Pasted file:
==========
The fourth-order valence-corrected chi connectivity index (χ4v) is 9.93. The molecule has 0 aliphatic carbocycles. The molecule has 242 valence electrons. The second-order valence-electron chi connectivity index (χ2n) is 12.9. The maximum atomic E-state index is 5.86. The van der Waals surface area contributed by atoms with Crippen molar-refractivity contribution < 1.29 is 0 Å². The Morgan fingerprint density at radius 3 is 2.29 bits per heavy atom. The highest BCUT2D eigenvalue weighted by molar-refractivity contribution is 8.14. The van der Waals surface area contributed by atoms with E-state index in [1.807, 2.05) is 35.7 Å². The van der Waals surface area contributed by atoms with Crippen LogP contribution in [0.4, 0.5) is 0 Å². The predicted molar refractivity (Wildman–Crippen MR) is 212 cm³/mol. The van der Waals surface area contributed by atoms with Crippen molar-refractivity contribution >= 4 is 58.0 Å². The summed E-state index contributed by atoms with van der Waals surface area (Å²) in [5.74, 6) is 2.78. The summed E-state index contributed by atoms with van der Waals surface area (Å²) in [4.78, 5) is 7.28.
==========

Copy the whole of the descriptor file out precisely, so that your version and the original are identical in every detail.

The fourth-order valence-corrected chi connectivity index (χ4v) is 9.93. The molecule has 0 aliphatic carbocycles. The molecule has 242 valence electrons. The second-order valence-electron chi connectivity index (χ2n) is 12.9. The maximum atomic E-state index is 5.86. The van der Waals surface area contributed by atoms with Crippen molar-refractivity contribution < 1.29 is 0 Å². The Morgan fingerprint density at radius 3 is 2.29 bits per heavy atom. The highest BCUT2D eigenvalue weighted by molar-refractivity contribution is 8.14. The van der Waals surface area contributed by atoms with E-state index in [1.807, 2.05) is 35.7 Å². The van der Waals surface area contributed by atoms with Crippen LogP contribution in [0.4, 0.5) is 0 Å². The predicted molar refractivity (Wildman–Crippen MR) is 212 cm³/mol. The van der Waals surface area contributed by atoms with Crippen molar-refractivity contribution >= 4 is 58.0 Å². The summed E-state index contributed by atoms with van der Waals surface area (Å²) in [5.74, 6) is 2.78. The summed E-state index contributed by atoms with van der Waals surface area (Å²) in [4.78, 5) is 7.28.